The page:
This post was written by Kent Hammerstrom, a Freedom’s Promise Board Member, during his first visit to Cambodia.
Writing from my hotel room in Siem Reap on the last day of our trip to Cambodia, I am reflecting on the visit, grateful to God for having led me here. For a variety of reasons, I had almost not gone forward as a member of the mission team. After praying for weeks for guidance, and being encouraged by the prompting of the Holy Spirit and our Freedom’s Promise leadership, I joined the team. It proved to be a life-changing experience.
Having never been in Southeast Asia, I was in unfamiliar and uncomfortable territory. I was unsure of what I would do on the mission team and how I would participate. In my prayers, I asked that the Holy Spirit teach me as God willed, allowing my eyes to see and ears to hear what He intended for me. I longed to see His work, to serve, and to be enlightened, growing closer to God in my spiritual walk.
I found Cambodia to be a land of sharp contrasts. It is steeped in history, culture and tradition. The gulf between the wealthy and the poor here is quickly apparent. In Phnom Penh, tall glass high-rises, many only partially completed were interspersed with small run down buildings with living spaces above and numerous small businesses beneath. Vendors of all descriptions hawked items ranging from clothing, food, auto parts, and tourist trinkets to gasoline in liter soda bottles. Small motorcycles “motos”, laden with items of every description and as many as four family members of all ages competed with trucks and cars for road and shoulder space. I have never seen such congestion in traffic, and our van rides through the city were hair raising. Traffic moved surprisingly well without many stop lights or stop signs. Drivers and riders seemed tolerant and nonplussed, and unlike at home, horn greetings were used to alert rather than curse competing drivers.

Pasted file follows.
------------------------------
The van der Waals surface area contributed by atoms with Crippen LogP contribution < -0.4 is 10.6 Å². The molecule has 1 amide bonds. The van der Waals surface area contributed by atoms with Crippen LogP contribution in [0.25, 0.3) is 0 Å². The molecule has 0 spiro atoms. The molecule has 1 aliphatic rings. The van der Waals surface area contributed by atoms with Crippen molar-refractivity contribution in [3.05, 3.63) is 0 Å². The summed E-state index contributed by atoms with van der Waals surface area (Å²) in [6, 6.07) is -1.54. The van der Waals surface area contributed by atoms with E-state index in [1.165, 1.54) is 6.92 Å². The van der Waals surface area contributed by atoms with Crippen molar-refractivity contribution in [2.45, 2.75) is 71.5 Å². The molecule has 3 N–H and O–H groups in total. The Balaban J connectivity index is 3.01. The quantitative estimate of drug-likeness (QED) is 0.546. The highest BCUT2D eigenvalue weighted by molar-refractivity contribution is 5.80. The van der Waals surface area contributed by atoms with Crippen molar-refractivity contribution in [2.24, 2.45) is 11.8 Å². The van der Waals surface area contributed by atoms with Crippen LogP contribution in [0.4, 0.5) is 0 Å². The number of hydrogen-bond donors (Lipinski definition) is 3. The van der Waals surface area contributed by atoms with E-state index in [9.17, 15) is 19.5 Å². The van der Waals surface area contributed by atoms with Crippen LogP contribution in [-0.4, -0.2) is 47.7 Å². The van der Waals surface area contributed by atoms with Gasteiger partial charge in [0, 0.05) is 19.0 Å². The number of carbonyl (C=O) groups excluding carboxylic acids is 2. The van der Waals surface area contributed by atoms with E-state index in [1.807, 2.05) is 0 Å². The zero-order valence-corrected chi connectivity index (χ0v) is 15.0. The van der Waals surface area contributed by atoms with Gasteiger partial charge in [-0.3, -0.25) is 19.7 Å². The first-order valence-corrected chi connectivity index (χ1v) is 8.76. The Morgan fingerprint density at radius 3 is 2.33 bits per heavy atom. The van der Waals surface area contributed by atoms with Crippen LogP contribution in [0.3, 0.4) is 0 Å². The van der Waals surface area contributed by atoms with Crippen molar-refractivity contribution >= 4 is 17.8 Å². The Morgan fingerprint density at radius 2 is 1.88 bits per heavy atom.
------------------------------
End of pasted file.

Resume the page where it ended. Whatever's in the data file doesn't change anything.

In the rural areas, rice fields stretch for miles, fed by flood waters of the Mekong river and tributaries. Small hamlets of wooden and concrete homes on stilts dot the flat landscape, with ornate Buddhist temples periodically rising above the plain in bright gold and red colors. Emaciated white cattle and water buffaloes feed along the roadside. Farmers haul their families and their crops using tillered tractors and motor on the rutted, muddy dirt roads to town.
Within an hour of arriving in country, I was confronted by a harsh reality of life here – prostitution. En route from the airport after midnight, we passed street after street of night clubs, brightly lit with gaudy neon lights and music blaring. Just inside their open doors, rows of young women on stools dressed alluringly, enticed passers by to come into the establishments. I was told later that these “karaoke bars” were really fronts for brothels. Customers entered the bar area and later went to the “karaoke rooms” at the rear where commercial sex was transacted.